September 9, 2020 at 2:30 am #2073
Hello All, my name is Doug and I’m brand new to the site and forum. Very interested in the 200D model-especially one with the IO550 conversion. Looking to gain some knowledge on these fine aircraft and eventually purchase my own. Live near Clearwater FL and hoping there was someone in central Florida I could get to know that has one? Also wondering if there is a POH available online I could download and educate myself with? Looking forward to hearing from anyone who cares to “educate” me… also wondering what might be for sale… (I’ve seen pics of N97M). Hope my questions are reasonable and someone will point me in the right direction.
DSeptember 10, 2020 at 9:23 pm #2075Ed PulliamParticipant
Hey Doug-welcome! These are unique and delightful airplanes and there is a wealth of knowledge on this site from folks who have a lot more left seat time than I.
You might try Essco and see what they have in AFM’s (if you can call them that). As you might imagine, the info is pretty sparse and before the FAA mandated more in depth AFM’s.
Finding a D (or even more rare a C) with a 550 will be a challenge, but I am sure that if you are patient you can find one. An alternative is to find a C or D with a 520 that is at TBO and send it out to a custom shop and have one built up for you. LyCon in CA has an excellent reputation for building a blueprint engine.
I highly suggest you speak with Dean Siracusa as he is the ‘go-to’ and knows who has planes for sale off market as well as on market.
Happy to help so please reach out.
EdSeptember 10, 2020 at 11:22 pm #2076
Thanks Ed!September 11, 2020 at 5:45 pm #2077greg grouleffParticipant
Hi Doug, I fly N34386 a 1961 200B with a Lycon IO-550. I personally like the lower cabin height of the A/B models but we don’t have the flush riveted wing. I was told that when the Meyers factory was racing the 200 that they exchanged the wing for a flush riveted one and it didn’t make any difference in speed.September 20, 2020 at 6:34 pm #2082Tom ThibodeauParticipant
As you may have noticed, we are passionate about our planes and enjoy the time we are able to put into preserving the fleet. Several have been upgraded to the IO-550, which is an amazing enhancement to the original design. Others have spent substantial resources on upgrading their avionics to make these fast cross country machines truly safe and efficient. A limited few have completed both with exceptional results.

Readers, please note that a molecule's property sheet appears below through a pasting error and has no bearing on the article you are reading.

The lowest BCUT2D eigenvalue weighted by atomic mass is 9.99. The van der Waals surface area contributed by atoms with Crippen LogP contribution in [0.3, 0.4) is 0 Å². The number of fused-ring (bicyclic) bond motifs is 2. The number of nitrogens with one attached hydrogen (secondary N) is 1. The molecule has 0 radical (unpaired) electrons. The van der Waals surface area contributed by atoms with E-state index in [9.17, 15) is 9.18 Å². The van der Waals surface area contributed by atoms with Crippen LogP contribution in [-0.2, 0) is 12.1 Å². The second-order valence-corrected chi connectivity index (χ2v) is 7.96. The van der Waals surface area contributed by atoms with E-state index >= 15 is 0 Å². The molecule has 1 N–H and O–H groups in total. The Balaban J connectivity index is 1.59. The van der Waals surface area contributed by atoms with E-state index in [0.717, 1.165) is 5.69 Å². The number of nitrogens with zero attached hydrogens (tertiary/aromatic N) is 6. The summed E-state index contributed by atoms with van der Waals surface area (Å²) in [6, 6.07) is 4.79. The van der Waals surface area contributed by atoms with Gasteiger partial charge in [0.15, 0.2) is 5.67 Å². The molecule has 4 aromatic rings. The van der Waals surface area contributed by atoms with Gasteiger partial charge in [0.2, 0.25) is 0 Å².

If you find a Meyers 200 (any of the series) that You deem affordable and comfortable for your mission, by all means buy it. You won’t be disappointed. It is a pilot’s airplane, needing to be “flown” to achieve superior performance. If you are looking for a stable, hands-off, leisurely cruiser, the Meyers 200 is not your airplane. It will fly you (if you allow it to get ahead of you), and you might not like the consequences. Fuel management and landing gear concerns seem to be our most frequent issues, occasionally biting the unwitting pilot. Landing may also be a challenge at first, but once accustomed to the plane’s performance parameters, you be greasing on landings on short/soft fields as it was originally designed (big flaps and tires).
If you in the Greenville SC neighborhood, please give me a shout and I’ll be happy to show you around our plane (N2919T’s home) if we are in the area. If you are visiting Washington DC (our work home), give me a shout and I’ll be happy to discuss flying these wonderful machines as long as you are willing.
Good luck in your quest to find the perfect airplane to fulfill your desires!
VR, Tom Thibodeau
757.870.2474September 24, 2020 at 10:30 pm #2085Ashley WadeParticipant